I've actually seen at least one of everything that was in the video. Some things more than once. The System 700 is my favorite 'cause the layout is a lot like a 2600. (Lots of things normalled internally so it's easier to mess with waveforms without patch cords.)

My first reaction was "I hope there are 921's in that Moog!"
My second reaction was "OMG, clean those jacks! They're dirty!"

And what, no Buchla? Those are kinda tricky to patch, but they sound awesome. :)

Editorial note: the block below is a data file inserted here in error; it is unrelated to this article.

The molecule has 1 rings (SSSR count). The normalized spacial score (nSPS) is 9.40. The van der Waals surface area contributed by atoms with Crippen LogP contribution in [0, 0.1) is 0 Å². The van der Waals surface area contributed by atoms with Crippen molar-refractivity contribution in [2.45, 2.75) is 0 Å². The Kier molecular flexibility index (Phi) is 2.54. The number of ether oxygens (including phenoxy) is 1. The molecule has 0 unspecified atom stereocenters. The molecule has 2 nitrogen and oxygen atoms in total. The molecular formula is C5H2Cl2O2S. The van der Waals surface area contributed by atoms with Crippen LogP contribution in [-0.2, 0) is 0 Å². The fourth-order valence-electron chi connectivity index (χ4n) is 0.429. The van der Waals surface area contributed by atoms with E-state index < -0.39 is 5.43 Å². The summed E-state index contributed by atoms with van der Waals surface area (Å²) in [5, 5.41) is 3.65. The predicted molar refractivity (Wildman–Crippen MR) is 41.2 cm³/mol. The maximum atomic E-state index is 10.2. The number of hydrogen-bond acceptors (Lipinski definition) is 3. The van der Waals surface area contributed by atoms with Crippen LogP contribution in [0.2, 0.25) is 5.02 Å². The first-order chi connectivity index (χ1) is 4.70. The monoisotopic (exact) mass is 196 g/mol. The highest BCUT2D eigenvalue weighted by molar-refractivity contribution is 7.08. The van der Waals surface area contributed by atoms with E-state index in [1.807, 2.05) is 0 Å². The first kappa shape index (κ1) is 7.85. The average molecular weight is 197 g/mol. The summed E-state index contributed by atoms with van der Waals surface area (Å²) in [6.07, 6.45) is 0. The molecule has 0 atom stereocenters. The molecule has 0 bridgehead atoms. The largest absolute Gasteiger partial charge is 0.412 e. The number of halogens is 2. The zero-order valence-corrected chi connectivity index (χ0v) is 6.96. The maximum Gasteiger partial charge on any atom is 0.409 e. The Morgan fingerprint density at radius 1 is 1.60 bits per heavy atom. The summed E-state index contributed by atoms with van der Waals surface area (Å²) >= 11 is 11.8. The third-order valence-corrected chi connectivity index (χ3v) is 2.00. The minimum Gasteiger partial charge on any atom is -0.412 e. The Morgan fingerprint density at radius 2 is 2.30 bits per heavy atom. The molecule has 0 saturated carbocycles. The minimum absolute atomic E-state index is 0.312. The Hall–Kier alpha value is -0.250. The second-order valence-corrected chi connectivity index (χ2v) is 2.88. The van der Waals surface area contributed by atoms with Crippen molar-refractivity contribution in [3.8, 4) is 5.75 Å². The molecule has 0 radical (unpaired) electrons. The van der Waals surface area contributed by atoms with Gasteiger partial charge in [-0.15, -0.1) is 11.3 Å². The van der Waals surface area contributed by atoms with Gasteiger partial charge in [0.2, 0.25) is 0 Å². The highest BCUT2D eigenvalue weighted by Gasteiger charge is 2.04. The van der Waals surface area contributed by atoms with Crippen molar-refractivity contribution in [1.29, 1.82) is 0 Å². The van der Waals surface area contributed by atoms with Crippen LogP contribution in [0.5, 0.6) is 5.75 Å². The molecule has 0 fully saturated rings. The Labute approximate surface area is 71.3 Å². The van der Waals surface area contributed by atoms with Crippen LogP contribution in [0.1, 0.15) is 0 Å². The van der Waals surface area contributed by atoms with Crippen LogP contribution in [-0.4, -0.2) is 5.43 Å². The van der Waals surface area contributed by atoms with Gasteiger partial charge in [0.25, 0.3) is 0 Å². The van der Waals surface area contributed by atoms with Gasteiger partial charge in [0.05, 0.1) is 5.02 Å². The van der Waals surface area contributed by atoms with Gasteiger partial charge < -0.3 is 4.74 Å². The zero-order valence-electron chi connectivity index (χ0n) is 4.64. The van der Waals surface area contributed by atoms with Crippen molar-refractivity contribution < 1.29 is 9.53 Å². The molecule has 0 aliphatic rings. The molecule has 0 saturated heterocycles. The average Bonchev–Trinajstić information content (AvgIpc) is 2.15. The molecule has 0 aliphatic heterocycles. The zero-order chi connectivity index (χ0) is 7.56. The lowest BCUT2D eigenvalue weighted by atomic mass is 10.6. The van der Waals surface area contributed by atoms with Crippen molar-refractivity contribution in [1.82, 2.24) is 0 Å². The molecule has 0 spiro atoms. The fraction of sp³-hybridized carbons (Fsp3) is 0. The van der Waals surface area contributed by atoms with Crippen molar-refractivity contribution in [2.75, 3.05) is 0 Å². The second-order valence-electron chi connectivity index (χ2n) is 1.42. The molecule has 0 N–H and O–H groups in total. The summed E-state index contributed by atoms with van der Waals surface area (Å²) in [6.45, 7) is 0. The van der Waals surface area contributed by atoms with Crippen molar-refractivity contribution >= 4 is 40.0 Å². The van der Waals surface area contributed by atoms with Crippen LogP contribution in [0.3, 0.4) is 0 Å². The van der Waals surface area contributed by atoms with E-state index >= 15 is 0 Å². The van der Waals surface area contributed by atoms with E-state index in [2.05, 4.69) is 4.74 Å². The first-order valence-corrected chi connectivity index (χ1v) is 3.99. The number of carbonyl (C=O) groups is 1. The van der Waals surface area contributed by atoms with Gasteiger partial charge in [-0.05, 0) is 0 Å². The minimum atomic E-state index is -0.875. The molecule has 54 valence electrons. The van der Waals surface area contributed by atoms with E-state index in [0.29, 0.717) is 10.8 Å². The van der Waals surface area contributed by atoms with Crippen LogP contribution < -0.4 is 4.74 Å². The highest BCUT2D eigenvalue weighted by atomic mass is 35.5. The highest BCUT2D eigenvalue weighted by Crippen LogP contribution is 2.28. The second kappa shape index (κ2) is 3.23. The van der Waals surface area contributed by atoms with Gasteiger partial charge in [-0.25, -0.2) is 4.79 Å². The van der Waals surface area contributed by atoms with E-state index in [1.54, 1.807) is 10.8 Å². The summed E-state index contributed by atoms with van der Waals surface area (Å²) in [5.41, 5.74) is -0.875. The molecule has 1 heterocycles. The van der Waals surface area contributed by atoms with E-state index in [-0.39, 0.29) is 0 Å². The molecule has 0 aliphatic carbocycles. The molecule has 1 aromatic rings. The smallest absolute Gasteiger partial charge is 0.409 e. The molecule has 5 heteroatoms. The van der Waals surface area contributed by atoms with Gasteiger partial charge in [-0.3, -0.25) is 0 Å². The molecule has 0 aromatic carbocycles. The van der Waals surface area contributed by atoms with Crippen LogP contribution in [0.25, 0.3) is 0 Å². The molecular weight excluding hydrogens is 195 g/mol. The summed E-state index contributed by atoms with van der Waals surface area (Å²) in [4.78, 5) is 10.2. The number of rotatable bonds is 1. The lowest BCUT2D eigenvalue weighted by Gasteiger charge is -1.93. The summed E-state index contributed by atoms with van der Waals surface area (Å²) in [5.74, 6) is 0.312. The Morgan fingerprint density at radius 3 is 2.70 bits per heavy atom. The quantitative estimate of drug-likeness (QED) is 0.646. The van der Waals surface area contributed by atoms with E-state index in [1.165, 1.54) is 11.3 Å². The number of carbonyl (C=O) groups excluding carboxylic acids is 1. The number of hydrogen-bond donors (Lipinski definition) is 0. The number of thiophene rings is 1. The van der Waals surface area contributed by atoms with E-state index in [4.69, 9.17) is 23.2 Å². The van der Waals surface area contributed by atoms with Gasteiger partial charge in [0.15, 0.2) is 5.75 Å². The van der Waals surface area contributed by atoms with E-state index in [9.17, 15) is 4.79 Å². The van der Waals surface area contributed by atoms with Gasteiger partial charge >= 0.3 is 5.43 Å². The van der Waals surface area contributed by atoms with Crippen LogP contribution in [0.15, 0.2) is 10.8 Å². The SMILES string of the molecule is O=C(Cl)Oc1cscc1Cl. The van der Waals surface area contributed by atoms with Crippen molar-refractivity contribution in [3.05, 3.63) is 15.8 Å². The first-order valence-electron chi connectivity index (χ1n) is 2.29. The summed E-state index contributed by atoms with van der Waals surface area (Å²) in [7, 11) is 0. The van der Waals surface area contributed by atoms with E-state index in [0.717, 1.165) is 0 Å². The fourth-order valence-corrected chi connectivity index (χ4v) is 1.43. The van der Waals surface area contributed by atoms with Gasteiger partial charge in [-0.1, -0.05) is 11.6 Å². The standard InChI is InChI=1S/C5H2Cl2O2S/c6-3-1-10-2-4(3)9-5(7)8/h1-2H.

IMHO, Minimoog Model D's (restored ones) sound better than Voyagers.

Not a synthesist nor a technician, but I'm married to someone who is. :)
posted by luckynerd at 12:00 PM on June 12, 2013

He left out the king. I've seen, heard and played with them all. Of course, it's subjective, but there is no more pure genius in the world of modular synthesis than this guy.

Buchla 200e (wait for the patch to evolve)

more Buchla 200e

Buchla 200

Buchla Skylab (the small, portable system) with case and external controller rings (really cool patches with real-time external control)

Buchla 200e drone

Buchla 200 modular (drone)
posted by Vibrissae at 12:18 PM on June 12, 2013 [2 favorites]